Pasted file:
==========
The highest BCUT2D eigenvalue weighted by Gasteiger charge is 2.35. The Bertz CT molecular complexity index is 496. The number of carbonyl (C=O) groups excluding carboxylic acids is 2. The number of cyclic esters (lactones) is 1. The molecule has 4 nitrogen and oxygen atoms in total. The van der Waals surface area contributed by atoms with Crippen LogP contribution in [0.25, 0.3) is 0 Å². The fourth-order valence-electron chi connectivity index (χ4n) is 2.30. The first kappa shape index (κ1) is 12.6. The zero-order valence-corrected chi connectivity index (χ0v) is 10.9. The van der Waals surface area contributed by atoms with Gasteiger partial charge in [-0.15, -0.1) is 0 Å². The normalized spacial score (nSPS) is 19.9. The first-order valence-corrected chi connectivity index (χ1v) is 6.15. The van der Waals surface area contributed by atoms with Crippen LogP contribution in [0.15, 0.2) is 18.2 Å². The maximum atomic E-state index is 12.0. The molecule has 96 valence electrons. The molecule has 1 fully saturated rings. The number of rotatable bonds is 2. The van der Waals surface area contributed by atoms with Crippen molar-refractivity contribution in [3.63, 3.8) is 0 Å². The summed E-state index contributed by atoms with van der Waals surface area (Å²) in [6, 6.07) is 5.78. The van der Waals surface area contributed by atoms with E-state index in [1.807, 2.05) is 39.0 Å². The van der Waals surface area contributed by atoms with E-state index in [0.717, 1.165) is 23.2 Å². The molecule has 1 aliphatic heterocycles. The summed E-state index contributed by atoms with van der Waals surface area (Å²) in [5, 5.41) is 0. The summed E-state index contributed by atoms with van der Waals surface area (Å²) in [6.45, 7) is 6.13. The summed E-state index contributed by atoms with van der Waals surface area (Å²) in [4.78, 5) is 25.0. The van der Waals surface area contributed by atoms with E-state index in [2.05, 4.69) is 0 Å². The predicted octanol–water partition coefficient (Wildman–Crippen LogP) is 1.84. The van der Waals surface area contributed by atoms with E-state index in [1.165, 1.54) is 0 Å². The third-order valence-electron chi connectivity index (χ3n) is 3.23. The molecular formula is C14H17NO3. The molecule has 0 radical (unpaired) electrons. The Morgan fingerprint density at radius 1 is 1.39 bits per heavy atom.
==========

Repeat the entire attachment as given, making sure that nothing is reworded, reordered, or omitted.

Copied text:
The highest BCUT2D eigenvalue weighted by Gasteiger charge is 2.35. The Bertz CT molecular complexity index is 496. The number of carbonyl (C=O) groups excluding carboxylic acids is 2. The number of cyclic esters (lactones) is 1. The molecule has 4 nitrogen and oxygen atoms in total. The van der Waals surface area contributed by atoms with Crippen LogP contribution in [0.25, 0.3) is 0 Å². The fourth-order valence-electron chi connectivity index (χ4n) is 2.30. The first kappa shape index (κ1) is 12.6. The zero-order valence-corrected chi connectivity index (χ0v) is 10.9. The van der Waals surface area contributed by atoms with Gasteiger partial charge in [-0.15, -0.1) is 0 Å². The normalized spacial score (nSPS) is 19.9. The first-order valence-corrected chi connectivity index (χ1v) is 6.15. The van der Waals surface area contributed by atoms with Crippen LogP contribution in [0.15, 0.2) is 18.2 Å². The maximum atomic E-state index is 12.0. The molecule has 96 valence electrons. The molecule has 1 fully saturated rings. The number of rotatable bonds is 2. The van der Waals surface area contributed by atoms with Crippen molar-refractivity contribution in [3.63, 3.8) is 0 Å². The summed E-state index contributed by atoms with van der Waals surface area (Å²) in [6, 6.07) is 5.78. The van der Waals surface area contributed by atoms with E-state index in [1.807, 2.05) is 39.0 Å². The van der Waals surface area contributed by atoms with E-state index in [0.717, 1.165) is 23.2 Å². The molecule has 1 aliphatic heterocycles. The summed E-state index contributed by atoms with van der Waals surface area (Å²) in [5, 5.41) is 0. The summed E-state index contributed by atoms with van der Waals surface area (Å²) in [6.45, 7) is 6.13. The summed E-state index contributed by atoms with van der Waals surface area (Å²) in [4.78, 5) is 25.0. The van der Waals surface area contributed by atoms with E-state index in [2.05, 4.69) is 0 Å². The predicted octanol–water partition coefficient (Wildman–Crippen LogP) is 1.84. The van der Waals surface area contributed by atoms with E-state index in [1.165, 1.54) is 0 Å². The third-order valence-electron chi connectivity index (χ3n) is 3.23. The molecular formula is C14H17NO3. The molecule has 0 radical (unpaired) electrons. The Morgan fingerprint density at radius 1 is 1.39 bits per heavy atom.